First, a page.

Question 12 from the first paper of 2011 asks the candidate to "list the major biochemical abnormalities" associated with adrenal insufficiency, refeeding syndrome, tumour lysis syndrome and ethylene glycol toxicity. All of these are dealt with individually in a series of dedicated chapters (eg. tumour lysis syndrome is explored in the Haematology and Oncology section), but that does not help one categorise Question 12. In order to avoid an embarrassing breakdown of his SAQ taxonomy, the author has instead decided to compose a list of all the typical electrolyte derangement patterns which may be seen in the ICU.

Not unexpectedly, there is little reading material on this topic out there. Every man and his dog has published a review article of "electrolyte disturbance", but nobody seems to have put together a summary of commonly seen syndromes, i.e. recognisable patterns of biochemical derangement. The closest thing I have found is Martin Crook's Case Presentations in Chemical Pathology (2013) which a 150-page book, far from a summary.  Crook is an Honorary Lecturer in chemical pathology at the University of London, and this book has known several editions since its first publication in 1993, so it seems like a reasonably reliable reference. To spare the time-poor candidates, important biochemical syndromes have been extracted from this book, and listed below with minimal embellishment. Furthermore, here are links to more detailed discussions of the four specific disorders asked about in Question 12 from the first paper of 2011:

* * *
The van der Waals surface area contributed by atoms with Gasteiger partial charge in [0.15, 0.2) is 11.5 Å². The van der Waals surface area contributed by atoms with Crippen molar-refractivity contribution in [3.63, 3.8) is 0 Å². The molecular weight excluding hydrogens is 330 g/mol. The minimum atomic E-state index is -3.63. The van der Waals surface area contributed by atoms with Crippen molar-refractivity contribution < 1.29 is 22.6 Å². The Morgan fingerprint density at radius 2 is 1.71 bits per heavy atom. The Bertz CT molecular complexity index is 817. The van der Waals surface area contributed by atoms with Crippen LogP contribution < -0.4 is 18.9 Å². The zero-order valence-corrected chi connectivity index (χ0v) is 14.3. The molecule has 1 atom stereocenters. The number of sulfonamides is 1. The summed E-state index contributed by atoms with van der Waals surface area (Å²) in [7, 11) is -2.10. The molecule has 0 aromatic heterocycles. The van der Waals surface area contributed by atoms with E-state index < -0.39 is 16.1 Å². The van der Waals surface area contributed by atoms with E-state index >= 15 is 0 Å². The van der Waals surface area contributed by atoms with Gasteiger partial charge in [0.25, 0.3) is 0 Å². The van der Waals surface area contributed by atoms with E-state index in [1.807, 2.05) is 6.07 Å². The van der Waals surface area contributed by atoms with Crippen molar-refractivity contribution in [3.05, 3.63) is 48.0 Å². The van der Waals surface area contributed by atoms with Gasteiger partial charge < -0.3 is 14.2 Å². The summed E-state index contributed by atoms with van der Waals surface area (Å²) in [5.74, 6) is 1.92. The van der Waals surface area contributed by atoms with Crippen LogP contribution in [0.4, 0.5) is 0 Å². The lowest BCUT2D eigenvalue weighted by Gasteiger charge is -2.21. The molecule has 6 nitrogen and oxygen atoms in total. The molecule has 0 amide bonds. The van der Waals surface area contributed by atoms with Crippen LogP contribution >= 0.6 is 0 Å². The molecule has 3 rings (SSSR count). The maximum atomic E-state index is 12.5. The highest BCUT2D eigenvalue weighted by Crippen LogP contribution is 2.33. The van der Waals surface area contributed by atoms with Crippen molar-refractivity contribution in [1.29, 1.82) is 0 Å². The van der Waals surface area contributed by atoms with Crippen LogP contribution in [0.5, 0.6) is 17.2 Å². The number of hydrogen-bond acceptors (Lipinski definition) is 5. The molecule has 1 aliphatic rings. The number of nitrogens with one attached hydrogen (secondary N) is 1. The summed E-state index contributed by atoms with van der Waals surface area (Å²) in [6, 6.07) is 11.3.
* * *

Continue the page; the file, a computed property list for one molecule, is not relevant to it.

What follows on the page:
Endocrine disturbances

Adrenal insufficiency

  • Hyponatraemia
  • Hyperkalaemia
  • Normal anion gap acidosis
  • Hypoglycaemia
  • Hypercalcaemia

Hyperaldosteronism

  • Hypokalemia
  • Hypernatremia
  • Metabolic alkalosis

Phaeochromocytoma

  • Hypokalemia (due to β-2 effect)

Sarcoidosis

  • Hypercalcemia
  • Hypercalciuria

Carcinoid syndrome

  • Hypokalemia
  • Hypomagnesemia
  • Normal anion gap acidosis
    (all due to secretory diarrhoea)

Metabolic and nutritional syndromes

Refeeding syndrome

  • Hypophosphataemia
  • Hypokalaemia
  • Hypomagnesaemia
  • Hyperglycaemia

Sequelae of parenteral nutrition

  • Hyperglycaemia
  • Hyperlipidiaemia
  • Normal anion gap metabolic acidosis

Electrolyte evidence of tissue destruction

Rhabdomyolysis

  • Hyperkalemia
  • Hyperphosphataemia
  • Myoglobinuria
  • Raised serum CK and LDH

Tumour lysis syndrome

  • Hyperphosphataemia
  • Hyperkalaemia
  • Hypocalcaemia
  • Hyperuricaemia
  • High anion gap metabolic acidosis
  • Raised serum LDH

Toxin syndromes

Toxic alcohols, eg. ethylene glycol

  • High anion gap metabolic acidosis
  • High serum osmolar gap
  • Hypocalcaemia

Lithium toxicity

  • Negative anion gap
  • Hypernatremia

Salicylate toxicity

  • High anion gap metabolic acidosis
  • Hypokalemia
  • High urinary potassium

References

Crook, Martin. Case Presentations in Chemical Pathology. Elsevier, 2013.

Vinik, A. I., et al. "Clinical features of carcinoid syndrome and the use of somatostatin analogue in its management." Acta Oncologica 28.3 (1989): 389-402.

Cooper, Mark Stuart, and Paul Michael Stewart. "Adrenal insufficiency in critical illness." Journal of intensive care medicine 22.6 (2007): 348-362.

Khan, Laeeq UR, et al. "Refeeding syndrome: a literature review."Gastroenterology research and practice 2011 (2010).

Howard, Scott C., Deborah P. Jones, and Ching-Hon Pui. "The tumor lysis syndrome." New England Journal of Medicine 364.19 (2011): 1844-1854.

Parry, Michael F., and Ronald Wallach. "Ethylene glycol poisoning." The American Journal of Medicine 57.1 (1974): 143-150.